Anxious for Nothing

Pub Date:   |   Archive Date: 13 Sep 2017

Member Reviews

I’ve always found that books by Max Lucado are soothing and inspiring. In his latest, he takes the reader through the Bible and shows them that God really does have everything under control. I think sometimes while we know that—we don’t really “know”  that. At least it’s true for me. I always feel that I have to jump in and fix everything. At times, I’ve been known to wake up in the middle of the night feeling  so much anxiety over something, that I can’t go back to sleep.

I can honestly say that I felt so much of this message was meant specifically for me, and I am glad that Max pointed out that I can give all my cares to God, and stop  worrying. I think that idea finally starting to sink in! This is not a long book; it has 240 pages.  Each chapter covers something a bit different, and each one offers help that I’m sure we all can benefit from. This is a book that would end up being highlighted from one end of the other, and the pages  dog-eared from turning down the corners if I had the hardcover version.  

I highly recommend this for everyone.
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A powerful, uplifting reminder of the Heavenly grace available to all of us and the victory over circumstances we can all enjoy.
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I would simply say about this book, to drink from the riches of the fountain is the only thing that can make you anxious for nothing and Max Lucado is the guy who gives you the opportunity to drink.  What great insight and love Max writes with just simply to get us to Jesus and more out of this world of chaos.  I just love thinking about what a simple prayer can do for our souls when our eyes are on the perfecter of our faith.  I am going to encourage both my 14 year old and my 12 year old to read this book as they prepare themselves for the challenging years of teenage world and drama.  There is nothing they need to be anxious about especially if they understand that they are loved by the King of the Universe.  Oh, to get that deep into the hearts of our kiddos, but even to the hearts of our adults who struggle with worry, stress, and the burdens of this world.  Great resource to help with that.  Let's give out some water.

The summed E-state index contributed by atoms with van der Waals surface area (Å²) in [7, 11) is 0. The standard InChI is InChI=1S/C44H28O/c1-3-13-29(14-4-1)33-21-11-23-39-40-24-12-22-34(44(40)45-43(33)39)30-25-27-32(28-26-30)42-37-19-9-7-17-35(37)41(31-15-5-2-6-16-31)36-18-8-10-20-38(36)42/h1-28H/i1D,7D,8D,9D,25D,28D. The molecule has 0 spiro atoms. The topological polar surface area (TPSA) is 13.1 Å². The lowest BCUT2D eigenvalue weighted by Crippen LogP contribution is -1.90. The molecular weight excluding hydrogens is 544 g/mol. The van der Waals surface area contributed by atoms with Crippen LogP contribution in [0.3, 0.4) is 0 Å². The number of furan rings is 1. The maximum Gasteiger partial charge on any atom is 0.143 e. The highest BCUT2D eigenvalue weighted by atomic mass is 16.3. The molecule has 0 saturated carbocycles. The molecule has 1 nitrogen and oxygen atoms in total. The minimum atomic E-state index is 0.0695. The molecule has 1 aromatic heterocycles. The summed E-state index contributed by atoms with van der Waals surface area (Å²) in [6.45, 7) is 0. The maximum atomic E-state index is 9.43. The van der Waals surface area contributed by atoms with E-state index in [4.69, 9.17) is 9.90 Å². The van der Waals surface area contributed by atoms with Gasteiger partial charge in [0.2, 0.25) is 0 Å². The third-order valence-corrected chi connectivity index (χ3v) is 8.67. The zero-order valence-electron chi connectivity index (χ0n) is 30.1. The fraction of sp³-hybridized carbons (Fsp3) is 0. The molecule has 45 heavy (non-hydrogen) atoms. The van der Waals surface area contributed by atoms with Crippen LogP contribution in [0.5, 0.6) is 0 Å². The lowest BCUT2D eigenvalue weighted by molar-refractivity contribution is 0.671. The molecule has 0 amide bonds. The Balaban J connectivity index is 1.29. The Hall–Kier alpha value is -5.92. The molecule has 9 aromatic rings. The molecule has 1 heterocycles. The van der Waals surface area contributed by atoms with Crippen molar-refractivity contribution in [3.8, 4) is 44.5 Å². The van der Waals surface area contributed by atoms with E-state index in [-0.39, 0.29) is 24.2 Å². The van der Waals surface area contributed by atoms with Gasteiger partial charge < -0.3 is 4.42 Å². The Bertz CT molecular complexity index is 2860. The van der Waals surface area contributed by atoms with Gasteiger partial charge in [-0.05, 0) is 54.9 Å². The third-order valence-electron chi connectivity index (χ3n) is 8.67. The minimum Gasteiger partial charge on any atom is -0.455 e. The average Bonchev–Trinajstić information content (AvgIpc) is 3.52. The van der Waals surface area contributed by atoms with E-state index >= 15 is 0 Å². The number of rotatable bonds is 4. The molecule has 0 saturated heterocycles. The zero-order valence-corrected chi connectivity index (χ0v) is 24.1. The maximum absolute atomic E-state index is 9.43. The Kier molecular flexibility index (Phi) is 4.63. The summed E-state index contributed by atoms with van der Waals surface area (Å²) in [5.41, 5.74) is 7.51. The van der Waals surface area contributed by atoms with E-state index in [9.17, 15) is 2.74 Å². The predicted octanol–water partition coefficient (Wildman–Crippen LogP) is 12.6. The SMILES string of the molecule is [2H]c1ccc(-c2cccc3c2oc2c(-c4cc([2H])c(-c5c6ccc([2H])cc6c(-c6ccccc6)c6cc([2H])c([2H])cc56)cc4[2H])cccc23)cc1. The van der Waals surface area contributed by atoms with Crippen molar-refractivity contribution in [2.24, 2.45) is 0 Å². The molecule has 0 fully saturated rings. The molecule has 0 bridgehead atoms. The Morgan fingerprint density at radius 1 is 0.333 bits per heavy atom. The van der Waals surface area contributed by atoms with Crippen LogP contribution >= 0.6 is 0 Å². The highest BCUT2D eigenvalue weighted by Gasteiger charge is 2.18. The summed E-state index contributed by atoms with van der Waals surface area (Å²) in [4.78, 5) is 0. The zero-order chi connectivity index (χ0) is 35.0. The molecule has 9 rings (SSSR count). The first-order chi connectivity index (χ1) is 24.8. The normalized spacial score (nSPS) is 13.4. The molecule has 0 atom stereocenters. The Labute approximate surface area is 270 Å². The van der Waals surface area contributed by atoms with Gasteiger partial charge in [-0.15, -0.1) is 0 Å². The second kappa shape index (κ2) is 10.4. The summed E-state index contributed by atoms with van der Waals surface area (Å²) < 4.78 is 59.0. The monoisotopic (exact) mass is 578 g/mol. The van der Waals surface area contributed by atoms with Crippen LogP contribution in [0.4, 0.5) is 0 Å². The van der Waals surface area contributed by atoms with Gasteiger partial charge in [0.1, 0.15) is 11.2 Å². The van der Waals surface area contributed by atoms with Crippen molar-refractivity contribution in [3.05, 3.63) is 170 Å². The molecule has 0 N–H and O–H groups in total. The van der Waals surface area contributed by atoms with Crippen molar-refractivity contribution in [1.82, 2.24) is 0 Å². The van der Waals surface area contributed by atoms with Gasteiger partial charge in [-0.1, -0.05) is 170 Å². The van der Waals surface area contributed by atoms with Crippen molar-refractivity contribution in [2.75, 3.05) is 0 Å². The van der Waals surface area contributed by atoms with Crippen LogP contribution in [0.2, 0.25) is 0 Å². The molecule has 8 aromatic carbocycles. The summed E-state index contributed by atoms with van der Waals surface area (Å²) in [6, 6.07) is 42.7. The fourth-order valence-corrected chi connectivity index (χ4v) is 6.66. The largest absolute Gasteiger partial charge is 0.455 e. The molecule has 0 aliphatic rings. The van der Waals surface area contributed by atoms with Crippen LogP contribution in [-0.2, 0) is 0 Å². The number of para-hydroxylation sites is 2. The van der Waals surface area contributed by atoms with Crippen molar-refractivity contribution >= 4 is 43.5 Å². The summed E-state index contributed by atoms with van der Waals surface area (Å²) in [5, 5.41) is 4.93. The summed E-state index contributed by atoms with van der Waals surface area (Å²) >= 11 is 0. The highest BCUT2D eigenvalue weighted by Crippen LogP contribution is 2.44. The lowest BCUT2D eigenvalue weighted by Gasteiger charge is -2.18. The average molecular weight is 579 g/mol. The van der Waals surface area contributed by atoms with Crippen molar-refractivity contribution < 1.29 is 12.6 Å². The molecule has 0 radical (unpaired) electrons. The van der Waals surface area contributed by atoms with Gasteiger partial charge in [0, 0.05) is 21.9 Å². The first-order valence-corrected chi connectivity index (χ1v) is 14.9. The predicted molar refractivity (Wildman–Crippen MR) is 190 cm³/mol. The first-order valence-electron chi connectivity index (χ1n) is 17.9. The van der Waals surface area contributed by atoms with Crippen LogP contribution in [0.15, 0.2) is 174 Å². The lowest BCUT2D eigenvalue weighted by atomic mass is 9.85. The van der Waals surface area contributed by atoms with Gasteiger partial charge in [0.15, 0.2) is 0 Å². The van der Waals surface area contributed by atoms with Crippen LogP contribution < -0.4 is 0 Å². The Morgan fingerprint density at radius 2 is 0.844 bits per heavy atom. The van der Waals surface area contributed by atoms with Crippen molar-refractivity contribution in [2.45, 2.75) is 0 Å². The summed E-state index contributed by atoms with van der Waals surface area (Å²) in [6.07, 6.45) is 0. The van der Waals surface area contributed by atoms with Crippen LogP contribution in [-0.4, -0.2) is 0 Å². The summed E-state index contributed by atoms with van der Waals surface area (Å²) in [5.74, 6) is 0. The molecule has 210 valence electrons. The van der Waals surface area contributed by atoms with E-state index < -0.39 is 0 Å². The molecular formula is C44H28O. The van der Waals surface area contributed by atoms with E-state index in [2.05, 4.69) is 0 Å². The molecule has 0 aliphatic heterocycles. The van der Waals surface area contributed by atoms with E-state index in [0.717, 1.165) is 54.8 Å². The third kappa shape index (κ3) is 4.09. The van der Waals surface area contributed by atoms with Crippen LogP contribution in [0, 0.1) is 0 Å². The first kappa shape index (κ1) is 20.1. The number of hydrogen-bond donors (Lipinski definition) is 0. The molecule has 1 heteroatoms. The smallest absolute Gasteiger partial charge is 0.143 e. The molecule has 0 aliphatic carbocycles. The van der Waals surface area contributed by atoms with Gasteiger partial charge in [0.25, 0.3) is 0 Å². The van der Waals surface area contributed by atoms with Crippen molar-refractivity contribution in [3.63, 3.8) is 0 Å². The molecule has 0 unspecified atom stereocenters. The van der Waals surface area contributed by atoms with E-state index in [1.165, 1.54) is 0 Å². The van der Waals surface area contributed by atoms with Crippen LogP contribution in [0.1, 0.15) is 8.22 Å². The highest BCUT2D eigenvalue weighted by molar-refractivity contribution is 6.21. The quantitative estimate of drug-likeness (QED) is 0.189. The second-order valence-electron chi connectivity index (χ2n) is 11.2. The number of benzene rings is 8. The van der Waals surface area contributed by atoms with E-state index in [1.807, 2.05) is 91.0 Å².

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Max Lucado has once again written a reassuring, hope-filled book that reminds us of God's enduring, unconditional love. Highly recommended, especially for these troubled times.
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Anxiety is defined as worry, nervousness or unease about an impending event or uncertain outcome. If anxiety is left unchecked, it can lead to disease. Max Lucado shares stories and wisdom based out of Philippians 4:6-7. We don’t have to worry and feel defeated about the uncertainties of life, we are to lift our requests to God and live in His peace. We shouldn’t dwell on yesterday, or worry for the future. Live today. 
This book came to my attention at a crucial time in my life. Several changes have been happening which made me feel anxious and confused. What do I do? How do I deal with my new life? I was at my wits end and distraught every day. When I started reading this book, something changed. Things that other people had told me finally clicked. I couldn’t wrap myself in worry because that was just going to get me sick. I had to take my requests to God and live in the present. I think this book can help many people with the anxieties of life. It has helped me. Thank you, Mr. Lucado!
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This is a brief and simple read and, usefully, the text is followed by a full listing of all the Scriptures quoted within the book. Max Lucado gives examples of the kinds of things people worry about and why. He gives concrete examples of situations and times when he himself has known anxiety, fear, and guilt. This is helpful, as is his statement that anxiety means we are human; 'it does not mean that you are not a Christian'.

Concentrating on Phil. 4:4-8 but drawing on many verses in the Old and New Testament, Lucado equips the reader with God's promises and scriptural advice, reminding readers of the importance of rejoicing and thankfulness, of casting our anxieties on Jesus, of the importance of prayer and being specific in our prayer requests, and of abiding in Jesus. As someone who keeps trying to 'earn' salvation (I know!), I found encouragement in the section about the fruit of the Spirit which can be summarised as 'But how do you bear this fruit? Try harder? No, hang tighter'.

As I think *all* Christian books and discussions boil down to, the message here is to focus on Jesus.

I found this book comforting and interesting, I don't think it will get me back behind the wheel of a car (in this case, Max, the fear isn't of not having control but of having to take control) but I hope to use it to combat anxiety in a changing workplace environment.

Finally, if I were to buy this book, I know that I would much prefer to have a paper copy over an eBook - concepts are built up over pages and chapters so it is the kind of book where I want to flick back constantly.
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